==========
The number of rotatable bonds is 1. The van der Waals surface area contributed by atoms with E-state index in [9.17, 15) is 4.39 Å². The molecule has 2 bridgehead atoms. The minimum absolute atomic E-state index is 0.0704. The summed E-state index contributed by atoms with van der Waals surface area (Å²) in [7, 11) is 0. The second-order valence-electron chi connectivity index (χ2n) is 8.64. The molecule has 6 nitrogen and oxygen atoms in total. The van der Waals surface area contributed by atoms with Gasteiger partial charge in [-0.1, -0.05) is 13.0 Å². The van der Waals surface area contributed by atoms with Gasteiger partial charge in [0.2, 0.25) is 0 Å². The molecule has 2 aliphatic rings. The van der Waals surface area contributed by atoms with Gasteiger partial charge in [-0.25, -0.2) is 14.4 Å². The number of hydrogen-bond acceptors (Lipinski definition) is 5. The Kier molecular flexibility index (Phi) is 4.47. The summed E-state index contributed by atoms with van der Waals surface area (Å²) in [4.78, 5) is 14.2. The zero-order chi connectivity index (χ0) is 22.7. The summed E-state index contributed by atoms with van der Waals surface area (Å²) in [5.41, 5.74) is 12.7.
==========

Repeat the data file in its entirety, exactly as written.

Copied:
The number of rotatable bonds is 1. The van der Waals surface area contributed by atoms with E-state index in [9.17, 15) is 4.39 Å². The molecule has 2 bridgehead atoms. The minimum absolute atomic E-state index is 0.0704. The summed E-state index contributed by atoms with van der Waals surface area (Å²) in [7, 11) is 0. The second-order valence-electron chi connectivity index (χ2n) is 8.64. The molecule has 6 nitrogen and oxygen atoms in total. The van der Waals surface area contributed by atoms with Gasteiger partial charge in [-0.1, -0.05) is 13.0 Å². The van der Waals surface area contributed by atoms with Gasteiger partial charge in [0.2, 0.25) is 0 Å². The molecule has 2 aliphatic rings. The van der Waals surface area contributed by atoms with Gasteiger partial charge in [-0.25, -0.2) is 14.4 Å². The number of hydrogen-bond acceptors (Lipinski definition) is 5. The Kier molecular flexibility index (Phi) is 4.47. The summed E-state index contributed by atoms with van der Waals surface area (Å²) in [4.78, 5) is 14.2. The zero-order chi connectivity index (χ0) is 22.7. The summed E-state index contributed by atoms with van der Waals surface area (Å²) in [5.41, 5.74) is 12.7.